The Quesna Quarries Cemetery is a very import archaeological site in the Delta, as it is located in the Kfour al-Raml area of ​​Quesna in Monufiya Governorate.

The historical and archaeological value of the  cemetery is due to the diversity of burial methods that were used in it.

Also, there is a presence of a rare cemetery for the burial of sacred birds, and a number of architectural units that form a group of tombs built of mud bricks from the late era and the Greek and Roman eras.

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Friday, November 25, 2022

The Bookseller - Rights - Egyptologist Wilkinson’s ‘essential’ account of the Ptolemies goes to Bloomsbury

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Sunday, November 20, 2022

Unlocking ancient Egyptian secrets

Unlocking ancient Egyptian secrets

THE first thing to greet visitors to Hieroglyphs: Unlocking Ancient Egypt is reminiscent of a highly engaging Jawi lesson. Large cubes are at the ready to be flipped for a quick comparison between the sounds of ancient Egypt, Greek, English and Arabic. Hieroglyphs are not just about pictures, they turned out to be an alphabet too.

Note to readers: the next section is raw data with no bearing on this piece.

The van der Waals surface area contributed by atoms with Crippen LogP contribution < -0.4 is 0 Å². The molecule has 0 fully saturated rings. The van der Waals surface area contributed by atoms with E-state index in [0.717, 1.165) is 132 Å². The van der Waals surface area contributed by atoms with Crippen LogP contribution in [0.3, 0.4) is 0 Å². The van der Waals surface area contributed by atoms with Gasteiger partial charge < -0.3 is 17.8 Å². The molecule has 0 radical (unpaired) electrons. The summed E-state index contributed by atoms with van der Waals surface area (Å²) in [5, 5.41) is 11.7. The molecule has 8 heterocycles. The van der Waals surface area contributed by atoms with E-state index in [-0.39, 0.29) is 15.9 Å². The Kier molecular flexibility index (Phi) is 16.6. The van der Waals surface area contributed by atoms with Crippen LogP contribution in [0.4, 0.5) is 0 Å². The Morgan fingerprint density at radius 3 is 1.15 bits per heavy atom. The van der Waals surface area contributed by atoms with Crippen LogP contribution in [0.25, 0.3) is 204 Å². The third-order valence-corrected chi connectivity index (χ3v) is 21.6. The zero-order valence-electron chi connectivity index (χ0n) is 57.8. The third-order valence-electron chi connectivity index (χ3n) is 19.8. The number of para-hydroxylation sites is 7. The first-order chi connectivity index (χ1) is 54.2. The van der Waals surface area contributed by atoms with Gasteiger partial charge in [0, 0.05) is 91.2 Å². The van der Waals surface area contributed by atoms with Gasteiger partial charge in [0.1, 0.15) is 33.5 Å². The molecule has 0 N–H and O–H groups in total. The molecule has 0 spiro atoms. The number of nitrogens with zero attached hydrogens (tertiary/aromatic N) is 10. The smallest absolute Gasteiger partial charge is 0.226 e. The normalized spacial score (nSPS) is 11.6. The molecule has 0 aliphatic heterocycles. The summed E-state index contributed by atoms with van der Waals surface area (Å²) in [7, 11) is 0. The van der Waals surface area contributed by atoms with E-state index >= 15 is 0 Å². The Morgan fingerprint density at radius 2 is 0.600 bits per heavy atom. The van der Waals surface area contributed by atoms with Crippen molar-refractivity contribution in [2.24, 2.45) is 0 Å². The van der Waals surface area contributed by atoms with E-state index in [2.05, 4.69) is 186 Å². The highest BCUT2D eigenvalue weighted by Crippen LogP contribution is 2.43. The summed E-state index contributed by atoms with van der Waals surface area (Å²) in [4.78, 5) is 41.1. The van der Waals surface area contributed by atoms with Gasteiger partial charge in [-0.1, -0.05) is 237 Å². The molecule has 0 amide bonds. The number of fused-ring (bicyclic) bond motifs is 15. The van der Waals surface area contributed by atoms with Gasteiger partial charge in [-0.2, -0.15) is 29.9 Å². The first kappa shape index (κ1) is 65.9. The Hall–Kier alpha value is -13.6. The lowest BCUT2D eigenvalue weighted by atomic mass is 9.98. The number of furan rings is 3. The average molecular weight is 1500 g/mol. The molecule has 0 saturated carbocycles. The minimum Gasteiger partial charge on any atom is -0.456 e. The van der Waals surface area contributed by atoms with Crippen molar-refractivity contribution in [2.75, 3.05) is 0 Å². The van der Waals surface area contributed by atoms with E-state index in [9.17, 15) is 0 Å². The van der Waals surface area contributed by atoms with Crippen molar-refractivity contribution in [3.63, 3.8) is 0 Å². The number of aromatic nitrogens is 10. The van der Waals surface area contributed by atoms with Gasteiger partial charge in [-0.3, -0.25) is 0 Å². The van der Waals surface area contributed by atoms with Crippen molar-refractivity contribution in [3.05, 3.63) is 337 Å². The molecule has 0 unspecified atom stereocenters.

This year is the 200th anniversary of breaking the code of the Rosetta Stone. Most of the British Museum's latest exhibition is about this achievement. It might sound as dry as the Egyptian desert, but the curators have managed to generate some excitement with two scholars racing for the finish line.

 Learning cubes for visitors who want to brush up their              skills in four languages.
Learning cubes for visitors who want to brush up their skills in four languages.